This film is about a hyper-vigilant employee of the department of public safety who, while training his young female replacement, has to track down a missing girl who he is convinced is connected to a paroled sex offender he is investigating.
A young journalist, a seasoned cameraman and a discredited war correspondent embark on an unauthorized mission to find the No.1 war criminal in Bosnia. However, their extremely dangerous target decides to come after them.
Renata Bella feels like a failure at life and career. But when Renata attends a seminar on selling real estate, she finally finds True Love. Sam Sharpe, while a top-notch, successful ... See full summary »
An urban family leaves city life behind for the confines of rural New England. Little do they know that their new home once belonged to the Keyes family, a clan who experienced the tragic loss of their daughter some 250 years ago.
Early in 1971, McGraw-Hill passes on Clifford Irving's new novel. He's desperate for money, so, against the backdrop of Nixon's reelection calculations, Irving claims he has Howard Hughes's cooperation to write Hughes's autobiography. With the help of friend Dick Suskind, Irving does research, lucks into a manuscript written by a long-time Hughes associate, and plays on corporate greed. He's quick-thinking and outrageously bold. Plus, he banks on Hughes's reluctance to enter the public eye. At the same time, he's trying to rebuild his marriage and deflect the allure of his one-time mistress, Nina Van Pallandt. Can he write a good book, take the money, and pull off the hoax? Written by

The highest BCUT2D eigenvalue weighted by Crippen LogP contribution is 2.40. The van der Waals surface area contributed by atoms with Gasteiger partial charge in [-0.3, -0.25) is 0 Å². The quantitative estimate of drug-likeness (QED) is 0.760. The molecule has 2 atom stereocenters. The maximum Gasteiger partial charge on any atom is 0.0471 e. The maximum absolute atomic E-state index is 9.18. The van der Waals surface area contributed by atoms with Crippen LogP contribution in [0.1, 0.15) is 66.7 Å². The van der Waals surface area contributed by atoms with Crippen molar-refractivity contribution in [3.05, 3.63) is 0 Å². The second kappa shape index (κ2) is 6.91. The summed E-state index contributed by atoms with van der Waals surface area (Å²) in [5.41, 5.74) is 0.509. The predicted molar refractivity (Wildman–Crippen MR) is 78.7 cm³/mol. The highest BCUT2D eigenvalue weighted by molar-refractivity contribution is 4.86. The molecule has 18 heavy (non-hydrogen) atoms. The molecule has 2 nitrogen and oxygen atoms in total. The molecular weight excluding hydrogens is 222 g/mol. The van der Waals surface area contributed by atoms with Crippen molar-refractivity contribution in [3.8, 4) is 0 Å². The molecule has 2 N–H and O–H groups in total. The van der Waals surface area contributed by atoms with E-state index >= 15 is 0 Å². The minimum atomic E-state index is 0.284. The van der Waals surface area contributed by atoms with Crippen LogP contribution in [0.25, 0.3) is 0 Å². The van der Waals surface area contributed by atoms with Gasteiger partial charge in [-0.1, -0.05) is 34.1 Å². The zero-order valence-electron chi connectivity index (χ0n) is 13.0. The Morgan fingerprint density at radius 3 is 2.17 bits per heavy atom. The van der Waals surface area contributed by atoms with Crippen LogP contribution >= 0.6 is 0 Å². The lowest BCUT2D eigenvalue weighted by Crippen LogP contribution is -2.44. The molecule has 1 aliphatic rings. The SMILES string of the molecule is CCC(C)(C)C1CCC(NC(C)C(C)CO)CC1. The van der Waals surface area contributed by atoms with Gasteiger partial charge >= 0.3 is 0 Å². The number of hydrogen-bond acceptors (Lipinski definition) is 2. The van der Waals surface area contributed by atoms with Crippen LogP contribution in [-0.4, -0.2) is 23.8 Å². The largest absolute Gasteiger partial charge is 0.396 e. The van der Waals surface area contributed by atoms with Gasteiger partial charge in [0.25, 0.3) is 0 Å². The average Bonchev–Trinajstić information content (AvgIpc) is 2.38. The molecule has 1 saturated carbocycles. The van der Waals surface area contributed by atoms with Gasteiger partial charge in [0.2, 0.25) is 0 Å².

As Irving first researches Hughes for the hoax, he picks up an edition of Newsweek bearing the title "The Secret World of Howard Hughes," and dated 1971. He actually has the April 19, 1976 issue of Newsweek, which was printed after Hughes's death and included a sketch of Hughes during the last few years of his life. See more »
Bumped by this adolescent coffee boy. My lit professor at Cornell compared me to Hemingway! The middle of my life is at hand, and I don't have a couch.
Think about this: Henry Miller was 38-years-old, unpublished. His wife left him for a lesbian.
You're kind to tell me that, Dick. You're a very good man. You're a good friend. Need a loan?
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Saw a sneak preview of this earlier this evening. Not bad as some other comments would have you believe, but not perfect either. The historical details are a bit inaccurate in some areas, but those are relatively minor ones which don't affect the story too much. At it's core, the film focuses on the lies told by Clifford Irving and how he charmed everyone into believing them. The lies don't just affect his writing career, but also the lives of those around him and eventually comes to the point where it's difficult to distinguish fact from fiction in what Irving says, a task which is made all the more difficult given the eccentricity of nearly everything done by Howard Hughes during that period of time. Overall, the film isn't too bad, the main characters are nicely developed, the plot is interesting, and the acting isn't bad. The subtle 1970s touches (vintage Coca Cola and Tab cans, news footage, hairstyles, commercials, cars, Watergate, etc) also make it fun to watch. Overall, the story, acting, and the attention to detail force me to give this a 8/10 despite the few flaws here and there. Definitely a must see for the Howard Hughes buffs along with "The Aviator".
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